For Sunday lunch with my suoceri (in-laws), they surprised me with bruciate (roasted chestnuts). Itís one of natureís sweetest gifts in the autumn that I adore. I remember the first time I tried marroni (chestnuts) at one of the street vendors many years ago. I didnít particularly like them, and found them dry and peculiar tasting.
I was originally only familiar with the marroni they have in France: marrons glacťs and a sweet chestnut cream in a tube.
Since Iíve moved to Florence, the only way Iíve eaten marroni was in gelato (ice cream) with marroni, but bruciate with a glass of Chianti is now my ultimate favorite.
I had originally thought that the two words in Italian for marroni--marroni and castagne--were identical, but, in fact, they arenít. I learned that marroni are larger while castagne are smaller and usually sweeter.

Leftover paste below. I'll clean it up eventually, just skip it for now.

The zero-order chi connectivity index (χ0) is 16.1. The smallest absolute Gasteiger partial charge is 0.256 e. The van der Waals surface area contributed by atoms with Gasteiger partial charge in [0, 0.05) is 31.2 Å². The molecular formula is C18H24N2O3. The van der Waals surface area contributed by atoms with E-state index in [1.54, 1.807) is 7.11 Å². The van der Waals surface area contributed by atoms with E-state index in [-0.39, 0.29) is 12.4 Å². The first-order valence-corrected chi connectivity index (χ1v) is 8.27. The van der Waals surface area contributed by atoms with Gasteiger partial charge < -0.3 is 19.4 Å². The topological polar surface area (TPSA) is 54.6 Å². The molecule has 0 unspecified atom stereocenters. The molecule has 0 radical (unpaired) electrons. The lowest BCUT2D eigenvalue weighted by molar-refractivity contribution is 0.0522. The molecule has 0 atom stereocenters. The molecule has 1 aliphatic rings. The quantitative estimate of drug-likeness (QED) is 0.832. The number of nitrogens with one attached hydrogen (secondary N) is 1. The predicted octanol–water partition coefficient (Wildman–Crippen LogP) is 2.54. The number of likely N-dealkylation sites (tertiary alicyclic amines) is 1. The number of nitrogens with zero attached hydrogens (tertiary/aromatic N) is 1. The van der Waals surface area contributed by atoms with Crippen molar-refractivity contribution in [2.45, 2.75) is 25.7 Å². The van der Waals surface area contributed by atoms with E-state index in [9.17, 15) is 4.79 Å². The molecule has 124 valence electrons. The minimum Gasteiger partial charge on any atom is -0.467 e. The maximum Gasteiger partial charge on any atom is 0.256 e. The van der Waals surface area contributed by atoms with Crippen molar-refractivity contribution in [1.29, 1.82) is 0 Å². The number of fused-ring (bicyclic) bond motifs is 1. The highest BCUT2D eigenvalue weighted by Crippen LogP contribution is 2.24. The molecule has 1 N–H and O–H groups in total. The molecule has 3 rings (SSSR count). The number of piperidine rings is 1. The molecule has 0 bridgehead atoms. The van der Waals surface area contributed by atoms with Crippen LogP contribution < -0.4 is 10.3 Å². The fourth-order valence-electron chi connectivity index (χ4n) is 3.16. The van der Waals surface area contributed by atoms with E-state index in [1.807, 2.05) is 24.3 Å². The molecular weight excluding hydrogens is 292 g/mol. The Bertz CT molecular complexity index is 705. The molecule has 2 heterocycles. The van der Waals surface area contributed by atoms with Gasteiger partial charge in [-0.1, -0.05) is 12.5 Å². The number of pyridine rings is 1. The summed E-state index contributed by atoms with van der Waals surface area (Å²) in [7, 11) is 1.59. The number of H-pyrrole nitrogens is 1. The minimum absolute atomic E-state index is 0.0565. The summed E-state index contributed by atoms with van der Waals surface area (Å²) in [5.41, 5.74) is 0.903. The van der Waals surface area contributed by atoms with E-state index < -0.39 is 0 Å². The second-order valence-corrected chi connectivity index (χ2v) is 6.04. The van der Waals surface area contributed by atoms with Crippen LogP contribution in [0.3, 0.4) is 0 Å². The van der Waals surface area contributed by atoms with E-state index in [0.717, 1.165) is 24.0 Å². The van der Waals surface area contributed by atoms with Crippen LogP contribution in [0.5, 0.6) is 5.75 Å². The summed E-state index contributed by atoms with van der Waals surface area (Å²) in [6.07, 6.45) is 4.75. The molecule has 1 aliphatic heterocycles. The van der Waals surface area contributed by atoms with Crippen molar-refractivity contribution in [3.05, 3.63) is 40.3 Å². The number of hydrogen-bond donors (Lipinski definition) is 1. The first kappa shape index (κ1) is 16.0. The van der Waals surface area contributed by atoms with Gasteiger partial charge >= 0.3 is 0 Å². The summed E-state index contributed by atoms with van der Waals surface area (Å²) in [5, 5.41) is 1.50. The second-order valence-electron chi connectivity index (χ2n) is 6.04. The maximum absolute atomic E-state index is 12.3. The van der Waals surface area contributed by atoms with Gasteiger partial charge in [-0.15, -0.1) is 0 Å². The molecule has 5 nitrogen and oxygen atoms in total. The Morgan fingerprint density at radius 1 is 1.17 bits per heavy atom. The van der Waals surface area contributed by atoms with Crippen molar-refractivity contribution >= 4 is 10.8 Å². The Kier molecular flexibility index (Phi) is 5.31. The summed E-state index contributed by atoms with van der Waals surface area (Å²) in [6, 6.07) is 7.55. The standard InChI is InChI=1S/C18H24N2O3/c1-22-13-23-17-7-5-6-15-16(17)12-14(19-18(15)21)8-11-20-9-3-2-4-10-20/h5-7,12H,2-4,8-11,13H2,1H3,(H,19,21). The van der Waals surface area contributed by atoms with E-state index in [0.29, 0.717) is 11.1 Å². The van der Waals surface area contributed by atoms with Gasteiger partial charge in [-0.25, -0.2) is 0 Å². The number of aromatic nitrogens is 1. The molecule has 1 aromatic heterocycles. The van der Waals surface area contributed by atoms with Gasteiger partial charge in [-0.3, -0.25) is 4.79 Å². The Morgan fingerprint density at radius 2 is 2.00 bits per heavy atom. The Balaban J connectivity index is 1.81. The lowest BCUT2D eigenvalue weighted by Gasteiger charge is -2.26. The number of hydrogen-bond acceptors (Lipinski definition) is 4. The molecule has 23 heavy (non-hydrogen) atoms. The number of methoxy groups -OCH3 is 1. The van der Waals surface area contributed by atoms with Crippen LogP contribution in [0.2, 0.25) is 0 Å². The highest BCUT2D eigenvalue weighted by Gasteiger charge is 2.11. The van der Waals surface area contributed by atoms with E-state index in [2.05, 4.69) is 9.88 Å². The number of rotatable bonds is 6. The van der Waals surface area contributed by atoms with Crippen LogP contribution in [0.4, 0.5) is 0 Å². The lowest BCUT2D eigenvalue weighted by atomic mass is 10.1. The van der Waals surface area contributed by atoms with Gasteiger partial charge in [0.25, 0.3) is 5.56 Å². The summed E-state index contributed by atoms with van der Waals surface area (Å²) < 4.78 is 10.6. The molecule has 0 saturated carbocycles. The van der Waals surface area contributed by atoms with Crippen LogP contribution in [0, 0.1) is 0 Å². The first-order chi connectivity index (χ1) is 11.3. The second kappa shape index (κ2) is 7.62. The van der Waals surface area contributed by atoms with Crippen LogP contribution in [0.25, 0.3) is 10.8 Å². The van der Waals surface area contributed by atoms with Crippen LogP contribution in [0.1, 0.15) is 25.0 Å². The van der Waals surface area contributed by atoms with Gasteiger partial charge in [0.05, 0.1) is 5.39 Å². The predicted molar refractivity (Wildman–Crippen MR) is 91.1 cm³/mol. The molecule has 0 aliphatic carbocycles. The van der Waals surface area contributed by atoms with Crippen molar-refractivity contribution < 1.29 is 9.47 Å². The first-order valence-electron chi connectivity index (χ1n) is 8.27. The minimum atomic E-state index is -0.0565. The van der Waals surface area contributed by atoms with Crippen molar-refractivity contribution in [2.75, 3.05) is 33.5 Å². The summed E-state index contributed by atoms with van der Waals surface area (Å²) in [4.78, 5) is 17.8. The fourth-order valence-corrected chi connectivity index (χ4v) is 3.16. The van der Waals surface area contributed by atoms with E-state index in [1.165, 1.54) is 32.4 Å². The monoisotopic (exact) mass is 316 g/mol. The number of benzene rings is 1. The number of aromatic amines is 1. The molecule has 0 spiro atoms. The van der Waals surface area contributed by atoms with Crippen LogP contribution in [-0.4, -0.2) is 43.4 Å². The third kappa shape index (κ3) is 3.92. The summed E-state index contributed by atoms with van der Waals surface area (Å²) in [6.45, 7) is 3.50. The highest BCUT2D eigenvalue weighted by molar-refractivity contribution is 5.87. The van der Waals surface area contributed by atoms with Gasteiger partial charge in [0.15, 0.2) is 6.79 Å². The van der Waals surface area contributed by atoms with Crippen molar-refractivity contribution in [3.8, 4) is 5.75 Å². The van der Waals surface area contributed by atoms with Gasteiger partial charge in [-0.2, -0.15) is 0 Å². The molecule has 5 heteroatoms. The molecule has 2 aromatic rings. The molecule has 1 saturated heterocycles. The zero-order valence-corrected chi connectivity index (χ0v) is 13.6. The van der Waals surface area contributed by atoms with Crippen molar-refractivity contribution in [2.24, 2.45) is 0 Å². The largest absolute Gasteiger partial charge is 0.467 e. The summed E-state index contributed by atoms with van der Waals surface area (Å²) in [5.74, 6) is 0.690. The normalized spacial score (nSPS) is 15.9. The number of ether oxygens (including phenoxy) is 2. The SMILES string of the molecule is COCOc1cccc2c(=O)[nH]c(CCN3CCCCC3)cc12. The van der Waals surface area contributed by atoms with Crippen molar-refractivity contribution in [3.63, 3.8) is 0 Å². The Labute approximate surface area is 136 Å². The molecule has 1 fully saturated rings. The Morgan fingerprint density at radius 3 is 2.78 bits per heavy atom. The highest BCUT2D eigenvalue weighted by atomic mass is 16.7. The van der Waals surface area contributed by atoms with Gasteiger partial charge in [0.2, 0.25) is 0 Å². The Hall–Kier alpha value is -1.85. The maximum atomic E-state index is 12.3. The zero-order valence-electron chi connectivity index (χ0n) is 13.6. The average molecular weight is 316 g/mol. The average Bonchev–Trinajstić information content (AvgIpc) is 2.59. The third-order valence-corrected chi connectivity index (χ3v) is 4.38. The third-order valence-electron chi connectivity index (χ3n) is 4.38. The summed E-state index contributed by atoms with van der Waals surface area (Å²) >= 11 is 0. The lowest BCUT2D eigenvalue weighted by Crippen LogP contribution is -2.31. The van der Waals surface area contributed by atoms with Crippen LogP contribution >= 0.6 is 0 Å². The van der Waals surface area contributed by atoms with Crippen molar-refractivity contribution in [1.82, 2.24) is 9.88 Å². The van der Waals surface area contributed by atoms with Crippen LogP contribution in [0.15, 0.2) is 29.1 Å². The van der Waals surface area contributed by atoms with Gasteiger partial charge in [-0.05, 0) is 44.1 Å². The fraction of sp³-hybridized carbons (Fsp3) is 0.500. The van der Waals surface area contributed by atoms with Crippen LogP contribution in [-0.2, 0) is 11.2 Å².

In lieu of fruit after our secondo (entrťe) and before dessert, my suocera (mother-in-law) placed a wool sweater holding the marroni. Each one of us picked out a couple of marroni and peeled them, eating some and placing others in a bowl for later. I sipped my glass of Chianti after enjoying a hot bruciata. I looked at my suoceri, both busy eating and peeling marroni, and thought how good food with people I love is one of lifeís greatest pleasures.
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